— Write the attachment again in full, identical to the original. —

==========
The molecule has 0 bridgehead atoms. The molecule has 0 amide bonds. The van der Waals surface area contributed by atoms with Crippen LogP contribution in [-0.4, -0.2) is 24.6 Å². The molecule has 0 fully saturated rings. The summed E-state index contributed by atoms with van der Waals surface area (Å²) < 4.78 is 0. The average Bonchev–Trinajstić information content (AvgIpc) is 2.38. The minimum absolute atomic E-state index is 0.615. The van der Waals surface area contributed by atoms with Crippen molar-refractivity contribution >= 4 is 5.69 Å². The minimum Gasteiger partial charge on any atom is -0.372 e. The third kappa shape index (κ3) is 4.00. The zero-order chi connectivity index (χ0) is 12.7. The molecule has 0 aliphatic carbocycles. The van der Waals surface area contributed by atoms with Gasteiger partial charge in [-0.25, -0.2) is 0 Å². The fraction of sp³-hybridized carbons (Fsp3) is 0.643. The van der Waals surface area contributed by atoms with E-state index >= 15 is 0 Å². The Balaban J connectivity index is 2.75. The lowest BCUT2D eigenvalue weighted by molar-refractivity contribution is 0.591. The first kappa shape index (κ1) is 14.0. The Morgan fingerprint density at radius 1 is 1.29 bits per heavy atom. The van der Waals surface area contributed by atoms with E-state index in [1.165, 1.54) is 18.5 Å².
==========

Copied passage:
The molecule has 0 bridgehead atoms. The molecule has 0 amide bonds. The van der Waals surface area contributed by atoms with Crippen LogP contribution in [-0.4, -0.2) is 24.6 Å². The molecule has 0 fully saturated rings. The summed E-state index contributed by atoms with van der Waals surface area (Å²) < 4.78 is 0. The average Bonchev–Trinajstić information content (AvgIpc) is 2.38. The minimum absolute atomic E-state index is 0.615. The van der Waals surface area contributed by atoms with Crippen molar-refractivity contribution >= 4 is 5.69 Å². The minimum Gasteiger partial charge on any atom is -0.372 e. The third kappa shape index (κ3) is 4.00. The zero-order chi connectivity index (χ0) is 12.7. The molecule has 0 aliphatic carbocycles. The van der Waals surface area contributed by atoms with Gasteiger partial charge in [-0.25, -0.2) is 0 Å². The fraction of sp³-hybridized carbons (Fsp3) is 0.643. The van der Waals surface area contributed by atoms with E-state index >= 15 is 0 Å². The Balaban J connectivity index is 2.75. The lowest BCUT2D eigenvalue weighted by molar-refractivity contribution is 0.591. The first kappa shape index (κ1) is 14.0. The Morgan fingerprint density at radius 1 is 1.29 bits per heavy atom. The van der Waals surface area contributed by atoms with E-state index in [1.165, 1.54) is 18.5 Å².